Blood Sugar and Sleep

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Chances are you’ve eaten a sugary meal before bed and found yourself struggling to sleep at some point in your life. You may have even experienced sleep disturbances like nightmares, night sweats or snoring.

That’s because blood sugar and sleep are closely linked, and your blood sugar levels naturally surge while you’re sleeping. This typically occurs around 4-8 a.m. if you follow a normal sleep schedule. However, blood sugar that’s too low or too high can negatively impact your sleep, and sleeping too much or too little can affect blood sugar in return.

Still, it’s not just the act of consuming sugar that can make blood sugar levels spike or drop. Stress, pain, medications and even dehydration can all send your blood sugar on a rollercoaster, which is why it’s so important to take steps to regulate your blood sugar.

Here’s everything you should know about the connection between blood sugar and sleep, how to manage your blood sugar and signs that it may be time to seek out the help of a medical professional if blood sugar is affecting your sleep or vice-versa.

A woman has difficulty sleeping.

The Importance of Sleep

Like diet and exercise, sleep is a critical component of overall health. According to Dr. Michael Twery, a sleep expert at the National Institutes of Health, “Sleep affects almost every tissue in our bodies. It affects growth and stress hormones, our immune system, appetite, breathing, blood pressure and cardiovascular health.”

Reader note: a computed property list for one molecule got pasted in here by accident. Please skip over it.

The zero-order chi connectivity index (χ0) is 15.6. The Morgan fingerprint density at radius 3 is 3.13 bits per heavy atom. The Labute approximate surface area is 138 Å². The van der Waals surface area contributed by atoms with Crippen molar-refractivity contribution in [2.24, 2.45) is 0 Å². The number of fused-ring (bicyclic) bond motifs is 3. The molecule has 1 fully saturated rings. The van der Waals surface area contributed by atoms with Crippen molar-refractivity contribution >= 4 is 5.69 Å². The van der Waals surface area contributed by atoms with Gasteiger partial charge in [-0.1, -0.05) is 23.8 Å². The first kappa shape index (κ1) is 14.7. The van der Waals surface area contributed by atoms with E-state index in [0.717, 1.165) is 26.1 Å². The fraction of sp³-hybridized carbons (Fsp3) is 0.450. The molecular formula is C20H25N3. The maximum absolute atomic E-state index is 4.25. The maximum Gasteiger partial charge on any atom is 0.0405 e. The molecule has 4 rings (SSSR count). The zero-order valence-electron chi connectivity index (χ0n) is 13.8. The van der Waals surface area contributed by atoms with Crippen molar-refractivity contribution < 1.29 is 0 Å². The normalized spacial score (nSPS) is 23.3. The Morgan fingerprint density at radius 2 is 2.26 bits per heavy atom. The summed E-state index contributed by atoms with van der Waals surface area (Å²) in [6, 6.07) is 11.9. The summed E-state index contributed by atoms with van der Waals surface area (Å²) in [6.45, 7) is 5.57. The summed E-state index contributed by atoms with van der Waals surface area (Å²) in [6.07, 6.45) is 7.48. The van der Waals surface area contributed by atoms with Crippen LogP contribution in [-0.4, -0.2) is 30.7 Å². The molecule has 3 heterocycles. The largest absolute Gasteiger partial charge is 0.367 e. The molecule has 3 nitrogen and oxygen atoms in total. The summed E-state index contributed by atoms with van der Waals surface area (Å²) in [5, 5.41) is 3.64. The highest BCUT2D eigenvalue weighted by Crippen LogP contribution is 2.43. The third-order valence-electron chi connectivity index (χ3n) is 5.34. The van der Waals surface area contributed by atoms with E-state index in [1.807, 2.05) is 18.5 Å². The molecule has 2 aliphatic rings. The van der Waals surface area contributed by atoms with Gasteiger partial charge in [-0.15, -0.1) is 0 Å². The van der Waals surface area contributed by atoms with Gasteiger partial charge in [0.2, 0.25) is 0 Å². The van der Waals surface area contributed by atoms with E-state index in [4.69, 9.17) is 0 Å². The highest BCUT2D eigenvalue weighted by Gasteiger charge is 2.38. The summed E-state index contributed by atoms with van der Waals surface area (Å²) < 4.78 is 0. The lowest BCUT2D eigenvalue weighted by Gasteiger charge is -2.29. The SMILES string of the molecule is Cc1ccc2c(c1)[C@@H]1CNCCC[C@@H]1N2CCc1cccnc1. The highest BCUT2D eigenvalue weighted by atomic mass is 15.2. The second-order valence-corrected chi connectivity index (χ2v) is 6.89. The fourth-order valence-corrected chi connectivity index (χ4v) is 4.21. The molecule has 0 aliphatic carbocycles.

Sleep deficiency, or not getting enough sleep, is linked to numerous chronic health problems. These include heart disease, kidney disease, high blood pressure, diabetes, stroke and more. If you notice that you feel run down after bouts of sleeplessness or you’re more prone to getting sick, that’s sleep’s impact on immune function.

Good quality sleep is also essential for your mental health. Poor sleep can contribute to depression, anxiety and overall mental distress. That’s why making sleep a priority—and understanding what affects sleep, including blood sugar—are crucial to your wellbeing.

Can Blood Sugar Affect Sleep?

While it may come as a surprise, blood sugar can have a substantial impact on your sleep. Researchers are still trying to understand how exactly sugar affects sleep, but here’s what we know so far based on existing studies and research.

High Blood Sugar

A 2015 study of 63 patients with type 2 diabetes found that individuals in the group with higher blood sugar levels experienced poorer sleep. Yet it’s not just those diagnosed with type 2 diabetes that saw worsened sleep due to high blood sugar.

A second study in 2019 discovered that 62% of people with blood sugar levels in the pre-diabetes range were prone to worsened sleep, compared to 46% of people with normal blood sugar levels. More research is needed to fully understand the link.

Signs of high blood sugar, or hyperglycaemia, include:

  • Increased thirst and dry mouth
  • Frequent urination
  • Tiredness
  • Blurred vision
  • Unintentional weight loss
  • Recurrent infections

Low Blood Sugar

The connection between low blood sugar and sleep is more known. Low blood sugar, or hypoglycemia, can cause a host of sleep problems. It can happen in people with or without diabetes, and the form that occurs at night is called nocturnal hypoglycemia.

Your blood glucose, or blood sugar levels can drop while you sleep and stay low for several hours. Sleep disturbances that may occur as a result of low blood sugar include nightmares, crying or yelling while sleeping, sweating to the point of making your pajamas or sheets damp, and feeling confused, tired or irritable upon waking up.